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Natural Mood Lifters: Nature's Blues Busters

St. John's Wort
How it works: Appears to inhibit reuptake of the neurotransmitters serotonin, norepinephrine, and dopamine; enhances GABA activity.

Positive effects: Enhances mood; acts as an antidepressant; combats anxiety in most people; helps regulate sleep.

Cautions: May cause allergic reactions, rashes, gastrointestinal problems, or sun sensitivity in susceptible individuals. Can cause anxiety or insomnia if taken too close to bedtime. Can reduce the potency of protease inhibitors (taken as treatment for AIDS) or cyclosporin (an immunosuppressant taken by organ transplant patients), digoxin (heart medication), or even birth control pills. St. John's wort has not been researched sufficiently to recommend it for use during pregnancy or nursing. If combined with 5 HTP, there's the possibility of serotonin syndrome – headache, an increase in body temperature, and heavy sweating. Seek medical help if this occurs.

Dosage: 300 mg daily of an extract of 0.3 percent hypericin, starting with one to two capsules or tablets in the morning with breakfast. If there is no change in mood after a week, add a third dose at lunch, for a total of 900 mg daily. You can also take it as two doses of 450 mg each, or take your entire daily dose in the morning, since the herb stays in the body for approximately 24 hours before being broken down.

L-Tryptophan: Lost And Found
We've already read about L-tryptophan. But what about taking it as a supplement? A once popular over-the-counter treatment for depression and insomnia, L-tryptophan was banned in the United States by the Food and Drug Administration in 1989, after a contaminated batch from Japan caused a serious illness called "eosinophilia myalgia syndrome" (EMS). Despite the fact that the exact cause of this outbreak was determined to be due to specific contamination, the FDA persisted in their declaration that L-tryptophan itself was unsafe. It is interesting to note that tryptophan continues to be available in infant formulas and in concentrated food formulas for those too ill to be fed normally.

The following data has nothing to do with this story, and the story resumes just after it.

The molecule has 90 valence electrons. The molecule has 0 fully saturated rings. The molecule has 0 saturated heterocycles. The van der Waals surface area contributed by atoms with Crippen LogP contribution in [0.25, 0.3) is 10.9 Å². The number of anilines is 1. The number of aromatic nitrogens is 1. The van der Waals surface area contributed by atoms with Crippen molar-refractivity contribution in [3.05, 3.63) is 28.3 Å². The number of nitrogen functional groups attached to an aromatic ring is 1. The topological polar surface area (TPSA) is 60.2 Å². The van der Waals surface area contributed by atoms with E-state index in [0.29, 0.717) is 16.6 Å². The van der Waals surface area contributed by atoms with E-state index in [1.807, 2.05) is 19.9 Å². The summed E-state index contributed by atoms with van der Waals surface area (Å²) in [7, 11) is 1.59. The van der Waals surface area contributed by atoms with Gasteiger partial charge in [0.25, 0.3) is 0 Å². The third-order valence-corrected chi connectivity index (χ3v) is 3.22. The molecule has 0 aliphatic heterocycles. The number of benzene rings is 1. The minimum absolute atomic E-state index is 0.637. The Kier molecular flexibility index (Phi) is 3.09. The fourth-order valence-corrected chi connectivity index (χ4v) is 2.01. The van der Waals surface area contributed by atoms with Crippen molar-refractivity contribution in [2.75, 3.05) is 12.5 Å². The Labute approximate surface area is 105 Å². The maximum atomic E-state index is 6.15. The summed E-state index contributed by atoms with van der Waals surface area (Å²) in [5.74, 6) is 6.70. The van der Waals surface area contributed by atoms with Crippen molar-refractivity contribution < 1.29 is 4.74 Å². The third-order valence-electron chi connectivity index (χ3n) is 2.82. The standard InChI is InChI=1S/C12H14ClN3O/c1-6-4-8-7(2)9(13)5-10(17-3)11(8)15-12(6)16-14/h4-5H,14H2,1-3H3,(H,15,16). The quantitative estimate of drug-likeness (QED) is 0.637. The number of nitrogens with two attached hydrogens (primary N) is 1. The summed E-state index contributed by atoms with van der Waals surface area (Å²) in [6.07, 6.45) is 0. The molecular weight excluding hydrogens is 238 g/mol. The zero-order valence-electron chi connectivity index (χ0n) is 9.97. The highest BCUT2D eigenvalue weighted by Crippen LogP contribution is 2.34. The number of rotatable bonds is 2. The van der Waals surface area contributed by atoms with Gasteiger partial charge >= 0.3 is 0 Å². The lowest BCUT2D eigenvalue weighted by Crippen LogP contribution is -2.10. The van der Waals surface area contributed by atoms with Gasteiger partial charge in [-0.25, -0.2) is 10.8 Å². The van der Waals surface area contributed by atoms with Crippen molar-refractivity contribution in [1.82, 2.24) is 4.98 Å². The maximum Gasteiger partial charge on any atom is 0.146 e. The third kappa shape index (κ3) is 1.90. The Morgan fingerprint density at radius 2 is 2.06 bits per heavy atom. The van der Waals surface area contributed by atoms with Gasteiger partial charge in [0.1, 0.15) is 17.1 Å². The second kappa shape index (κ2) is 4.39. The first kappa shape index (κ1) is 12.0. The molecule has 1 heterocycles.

One can at least speculate that the explanation for such an obvious inconsistency can be found in the enormous financial and political influence of pharmaceuticals companies, which would rather have you buy their prescription drugs for depression and insomnia. So perhaps the politics of prejudice against self-administered supplements played a role here.

L-tryptophan, which is currently available only by prescription, usually comes in 500-mg capsules. The recommended dose is 500-1,000 mg, or up to 2,000 mg daily. You can take 500 mg or so in the morning, and 500-1,500 mg one hour before bedtime if you need help in falling asleep. The enzyme tryptophan hydroxylase, which converts tryptophan into 5-HTP (see below), depends on folic acid and vitamin C. 5-HTP is turned into serotonin, with the aid of the cofactors biotin, vitamin B6, and zinc, and the enzyme 5 HTP carboxylase. Make sure you are getting enough of these cofactors by supplementing with a high-potency multivitamin. Also, a carbohydrate snack, such as fruit, acts as a vehicle to transport it into the brain. Since other amino acids or proteins will compete for the same space, don't take tryptophan with protein-rich foods.

L-tryptophan
How it works: Raw material or precursor for the neurotransmitter serotonin.

Positive effects: Elevates mood; promotes relaxation, emotional stabilit, healthy sleep-wake patterns, deep sleep, dreaming, and creative imagination.

Cautions: May cause nausea, headaches, constipation, and other gastrointestinal problems in certain people, especially in high doses. It should not be taken during pregnancy, with MAO inhibitors, or in cases of the autoimmune disease lupus. It is inadvisable to take both tryptophan and SSRI antidepressants except under medical guidance.

Dosage: 500-1,000 mg two to three times daily for the treatment of depression or insomnia. Best absorbed away from protein and with a carbohydrate snack. Take a B-complex vitamin that contains 50 mg of B6, and a minimum of 15 mg of zinc. If used for insomnia, take the dose one hour before bedtime.



Next: 5-HTP >>
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From NATURAL HIGHS: Supplements, Nutrition, and Mind/Body Techniques to Help You Feel Good by Hyla Cass and Patrick Holford. Copyright Hyla Cass, M.D., and Patrick Holford. Used by arrangement with Avery, a member of Penguin Group (USA) Inc.

To order this book visit www.penguin.com. Get a 15% discount with the coupon code FENPARENT.


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